Larry Ferlazzo’s Websites of the Day…

…For Teaching ELL, ESL, & EFL

February 15, 2018
by Larry Ferlazzo
2 Comments

Can You Suggest Video Clips – Real Or From Movies – Showing People Accepting Personal Responsibility

 

I have a The Best Resources For Helping Students (& The Rest Of Us) Learn The Concept Of Not Blaming Others which includes elements of a lesson I teach.

I’m looking to beef-up both my lesson and that list with more videos showing people taking responsibility for their actions and/or mistakes.

Any suggestions?

February 14, 2018
by Larry Ferlazzo
0 comments

Wow, The National Writing Project Offers Wonderful Online Writing Opportunity To Students

 

The extraordinary National Writing Project has done it again and is offering a too-good-to-pass-up online writing opportunity to students.

Here’s an excerpt from their site, WRITING OUR FUTURE: AMERICAN CREED AND A NEW YOUTH PUBLISHING OPPORTUNITY (you’ll want to go there to get all the other additional information):

NWP is getting ready to launch a new youth publishing opportunity connected to the PBS documentary American Creed (broadcast nationally February 27 and streaming free of charge starting February 28 at www.pbs.org/americancreed). Through stories set in big cities, small towns, and rural areas around the country, American Creed wrestles with key challenges facing American youth today, including creating economic opportunity and finding ways to meaningfully participate in civic life. The film encourages youth to explore questions like “What should America’s national ideals be?” and “How do we close the gap between ideals and reality?” American Creed is co-produced by Citizen Film and WTTW.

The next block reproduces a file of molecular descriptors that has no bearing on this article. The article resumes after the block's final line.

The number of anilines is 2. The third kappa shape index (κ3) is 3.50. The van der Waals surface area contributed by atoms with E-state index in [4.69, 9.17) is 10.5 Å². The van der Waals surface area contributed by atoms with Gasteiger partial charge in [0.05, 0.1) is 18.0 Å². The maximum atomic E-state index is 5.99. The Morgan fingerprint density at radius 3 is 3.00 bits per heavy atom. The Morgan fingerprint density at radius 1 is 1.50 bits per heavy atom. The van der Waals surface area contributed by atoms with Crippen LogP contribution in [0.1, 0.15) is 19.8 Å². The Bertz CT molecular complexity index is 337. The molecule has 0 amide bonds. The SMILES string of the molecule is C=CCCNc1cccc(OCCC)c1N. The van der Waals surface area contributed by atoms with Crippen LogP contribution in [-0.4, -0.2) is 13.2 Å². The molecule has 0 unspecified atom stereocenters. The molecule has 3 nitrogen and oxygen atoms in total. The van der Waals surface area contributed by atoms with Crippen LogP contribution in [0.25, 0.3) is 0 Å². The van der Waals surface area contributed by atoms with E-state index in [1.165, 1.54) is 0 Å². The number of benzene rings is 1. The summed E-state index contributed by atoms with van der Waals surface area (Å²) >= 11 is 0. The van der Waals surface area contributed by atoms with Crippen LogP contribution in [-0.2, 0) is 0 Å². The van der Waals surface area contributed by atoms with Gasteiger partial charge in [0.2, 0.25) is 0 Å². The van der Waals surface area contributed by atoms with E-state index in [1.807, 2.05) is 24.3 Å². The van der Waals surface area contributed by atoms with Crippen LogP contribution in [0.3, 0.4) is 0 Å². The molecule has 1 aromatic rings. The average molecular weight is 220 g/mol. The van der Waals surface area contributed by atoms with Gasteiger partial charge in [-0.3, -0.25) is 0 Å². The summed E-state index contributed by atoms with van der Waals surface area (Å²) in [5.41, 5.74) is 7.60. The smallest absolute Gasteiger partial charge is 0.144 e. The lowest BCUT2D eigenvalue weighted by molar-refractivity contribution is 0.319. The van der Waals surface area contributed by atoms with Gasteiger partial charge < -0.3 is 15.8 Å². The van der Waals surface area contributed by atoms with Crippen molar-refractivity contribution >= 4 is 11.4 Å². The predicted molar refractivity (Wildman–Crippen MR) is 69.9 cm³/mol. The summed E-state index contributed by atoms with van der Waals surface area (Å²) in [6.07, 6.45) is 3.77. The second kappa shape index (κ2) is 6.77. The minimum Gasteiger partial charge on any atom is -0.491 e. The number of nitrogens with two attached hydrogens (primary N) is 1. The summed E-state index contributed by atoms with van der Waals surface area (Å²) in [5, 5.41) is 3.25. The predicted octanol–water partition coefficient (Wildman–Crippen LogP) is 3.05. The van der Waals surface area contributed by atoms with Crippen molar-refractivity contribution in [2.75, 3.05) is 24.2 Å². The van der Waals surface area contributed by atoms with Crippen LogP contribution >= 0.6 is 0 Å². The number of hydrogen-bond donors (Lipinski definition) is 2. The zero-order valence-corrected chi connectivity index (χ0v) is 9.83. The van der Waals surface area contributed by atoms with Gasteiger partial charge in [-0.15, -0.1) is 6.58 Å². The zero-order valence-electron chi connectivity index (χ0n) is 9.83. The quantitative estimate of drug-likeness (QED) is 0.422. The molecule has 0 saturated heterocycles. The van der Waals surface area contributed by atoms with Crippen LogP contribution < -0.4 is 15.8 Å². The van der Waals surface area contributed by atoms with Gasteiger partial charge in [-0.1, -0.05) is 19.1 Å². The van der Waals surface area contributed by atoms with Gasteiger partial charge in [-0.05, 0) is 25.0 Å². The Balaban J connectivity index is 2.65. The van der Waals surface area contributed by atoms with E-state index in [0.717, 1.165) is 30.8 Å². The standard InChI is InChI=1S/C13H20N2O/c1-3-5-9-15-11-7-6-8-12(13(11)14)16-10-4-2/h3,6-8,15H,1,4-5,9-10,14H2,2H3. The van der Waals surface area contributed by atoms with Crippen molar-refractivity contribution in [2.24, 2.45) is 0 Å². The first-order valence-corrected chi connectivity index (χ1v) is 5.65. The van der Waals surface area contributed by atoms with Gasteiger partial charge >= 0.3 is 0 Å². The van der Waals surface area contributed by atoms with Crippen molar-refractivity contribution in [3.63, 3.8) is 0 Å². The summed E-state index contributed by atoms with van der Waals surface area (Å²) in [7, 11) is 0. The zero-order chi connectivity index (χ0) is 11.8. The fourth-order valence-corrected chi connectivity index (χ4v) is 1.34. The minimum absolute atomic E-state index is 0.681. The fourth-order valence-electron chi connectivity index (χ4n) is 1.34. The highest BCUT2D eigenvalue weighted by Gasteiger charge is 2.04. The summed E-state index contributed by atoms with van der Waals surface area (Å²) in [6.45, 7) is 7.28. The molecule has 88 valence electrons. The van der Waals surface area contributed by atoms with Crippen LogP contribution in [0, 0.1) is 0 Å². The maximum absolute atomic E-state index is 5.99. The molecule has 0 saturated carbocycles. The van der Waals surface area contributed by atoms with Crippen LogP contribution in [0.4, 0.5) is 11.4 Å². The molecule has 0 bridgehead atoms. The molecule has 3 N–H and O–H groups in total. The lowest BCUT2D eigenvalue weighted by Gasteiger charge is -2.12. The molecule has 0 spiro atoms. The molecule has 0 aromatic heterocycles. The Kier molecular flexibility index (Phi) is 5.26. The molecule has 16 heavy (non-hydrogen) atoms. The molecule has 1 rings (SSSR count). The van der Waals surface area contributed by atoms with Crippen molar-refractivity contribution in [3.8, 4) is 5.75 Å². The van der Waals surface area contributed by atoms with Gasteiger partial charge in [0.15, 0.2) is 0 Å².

You and the youth you work with are invited to add your voice to the conversation about American Creed. Bring the film to your classroom or learning center, and support young people in responding through writing, art, and media. Teens (13+) and young adults are invited to share their responses on the National Writing Project’s American Creed youth publishing site (also coming February 27).

Here’s a trailer for the documentary:

I’m adding this info to The Best Places Where Students Can Write For An “Authentic Audience”

February 14, 2018
by Larry Ferlazzo
0 comments

“Amazon-Day One” Offers An Exceptional Collection Of Useful Videos

 

Amazon-Day One is a really extraordinary collection of less-than-two-minute videos from some of the most brilliant thinkers out there.

You can see their video playlist here, and I suspect you’ll be as impressed as I was…

Many are directly applicable to education.

I haven’t gone through many of them, but I really like this one from Angela Duckworth:

 

So, I’m adding info on the channel itself to The Best Teacher Resources For “TED Talks” (& Similar Presentations).

And I’m adding that particular Angela Duckworth video to:

Best Posts On Students Setting Goals

The Best Resources For Learning About “Grit”

February 14, 2018
by Larry Ferlazzo
0 comments

Many Of Us Teachers Will Feel Like Steve Kerr In A Month Or Two

 

The NBA regular season will end in a couple of months, and Warriors coach Steve Kerr is having some issues with player motivation.

So, earlier this week he had the players work together to act as “player-coaches” during a game (see Steve Kerr right to let players coach, but Warriors’ motivational challenges remain) . That strategy is not unlike one that many teachers use as school reaches its final months and we have students prepare their own lessons to teach and/or do “Genius” projects (see The Best Ways To Finish The School Year Strong and The Best Resources For Applying “Fed Ex Days” To Schools).

The Chronicle article about what he did is an interesting one and, with some modifications, echoes the concerns and challenges teachers face as the year winds down, and raises helpful questions and ideas we should be considering.

This isn’t the first time the Warriors have brought up issues relevant to teaching.  Check out more at The Best Ways To Use Stephen Curry & The Warriors For Teaching Social Emotional Learning Skills.